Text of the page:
8. The compound of claim 6, wherein said base labile protecting group is selected from the group consisting of trifluoroacetyl, 9-fluorenylmethyloxycarbonyl, 4-toluenesulfonylethyloxycarbonyl, methylsulfonylethyloxycarbonyl and 2-cyano-t-butyloxycarbonyl.
9. The compound of claim 1, wherein R7 is selected from the group consisting of hydrogen and OR11, wherein R11 is a chemical protecting group.
10. The compound of claim 9, wherein said R11 protecting group is selected from the group consisting of lower aryl and alkylether.
11. The compound of claim 10, wherein said R11 protecting group is selected from the group consisting of, triphenylmethyl, acetal, tetrahydropyranyl, silyl ether, trimethylsilyl and t-butyl-dimethylsilyl.
12. The compound of claim 10, wherein said R11 protecting group is selected from the group consisting of hydroxylic and amino groups.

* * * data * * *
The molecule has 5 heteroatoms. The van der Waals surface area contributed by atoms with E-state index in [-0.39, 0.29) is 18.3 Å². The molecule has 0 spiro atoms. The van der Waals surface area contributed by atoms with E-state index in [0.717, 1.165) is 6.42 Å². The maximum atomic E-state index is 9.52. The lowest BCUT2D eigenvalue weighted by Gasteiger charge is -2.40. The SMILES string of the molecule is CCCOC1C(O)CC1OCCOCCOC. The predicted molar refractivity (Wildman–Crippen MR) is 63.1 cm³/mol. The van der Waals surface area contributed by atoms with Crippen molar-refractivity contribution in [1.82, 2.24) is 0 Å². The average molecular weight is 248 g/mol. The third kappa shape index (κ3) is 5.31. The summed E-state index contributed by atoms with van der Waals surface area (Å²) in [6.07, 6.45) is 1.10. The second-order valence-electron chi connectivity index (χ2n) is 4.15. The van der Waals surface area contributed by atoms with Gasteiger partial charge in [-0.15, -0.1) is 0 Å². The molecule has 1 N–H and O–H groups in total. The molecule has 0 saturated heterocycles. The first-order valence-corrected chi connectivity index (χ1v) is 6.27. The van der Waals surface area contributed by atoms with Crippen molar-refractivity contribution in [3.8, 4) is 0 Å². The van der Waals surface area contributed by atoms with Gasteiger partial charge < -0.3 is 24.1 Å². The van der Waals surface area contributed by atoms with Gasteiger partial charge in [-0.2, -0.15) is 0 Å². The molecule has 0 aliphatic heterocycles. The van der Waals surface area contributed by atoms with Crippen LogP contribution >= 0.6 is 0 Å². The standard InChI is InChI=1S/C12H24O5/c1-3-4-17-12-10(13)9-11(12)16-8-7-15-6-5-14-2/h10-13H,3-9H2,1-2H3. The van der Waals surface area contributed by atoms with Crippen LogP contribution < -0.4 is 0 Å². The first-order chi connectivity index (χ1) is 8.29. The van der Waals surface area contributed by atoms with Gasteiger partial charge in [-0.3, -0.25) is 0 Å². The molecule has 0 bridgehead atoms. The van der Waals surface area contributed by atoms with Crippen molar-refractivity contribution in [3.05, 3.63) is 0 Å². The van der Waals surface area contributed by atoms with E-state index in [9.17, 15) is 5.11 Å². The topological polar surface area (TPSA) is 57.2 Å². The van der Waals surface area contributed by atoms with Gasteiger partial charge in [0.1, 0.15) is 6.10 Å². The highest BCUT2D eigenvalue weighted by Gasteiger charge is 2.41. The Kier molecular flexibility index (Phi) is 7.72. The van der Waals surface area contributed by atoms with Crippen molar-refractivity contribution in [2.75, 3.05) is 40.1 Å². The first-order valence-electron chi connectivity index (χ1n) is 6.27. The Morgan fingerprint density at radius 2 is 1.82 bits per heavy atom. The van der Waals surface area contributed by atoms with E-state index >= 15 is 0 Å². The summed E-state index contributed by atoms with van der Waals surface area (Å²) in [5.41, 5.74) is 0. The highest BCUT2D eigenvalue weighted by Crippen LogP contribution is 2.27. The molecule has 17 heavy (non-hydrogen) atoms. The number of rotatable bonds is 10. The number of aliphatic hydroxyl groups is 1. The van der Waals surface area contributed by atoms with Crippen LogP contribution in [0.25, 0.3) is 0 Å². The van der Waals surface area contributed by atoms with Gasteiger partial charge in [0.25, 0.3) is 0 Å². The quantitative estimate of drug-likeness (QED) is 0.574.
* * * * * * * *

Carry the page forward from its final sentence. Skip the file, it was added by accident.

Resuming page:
13. The compound of claim 1, wherein R8 is selected from the group consisting of lower and heterocyclic alkyl.
14. The compound 13, wherein R8 is selected from the group consisting of methyl, isopropyl, morpholino, pyrrolidino and 2,2,6,6-tetramethylpyrrolidino.
15. The compound of claim 1, wherein R12 is a phosphate protecting group.
16. The compound of claim 15, wherein said phosphate protecting group is selected from the group consisting of trichloroethyl, allyl, cyanoethyl and sulfonylethyl.
17. A compound selected from the group consisting of:
wherein TPO is a triphosphate group, R2, R3 and R4 are each independently a derivatizing group, including hydrogen, and R7 and R13 are each independently selected from the group consisting of hydrogen and hydroxyl group.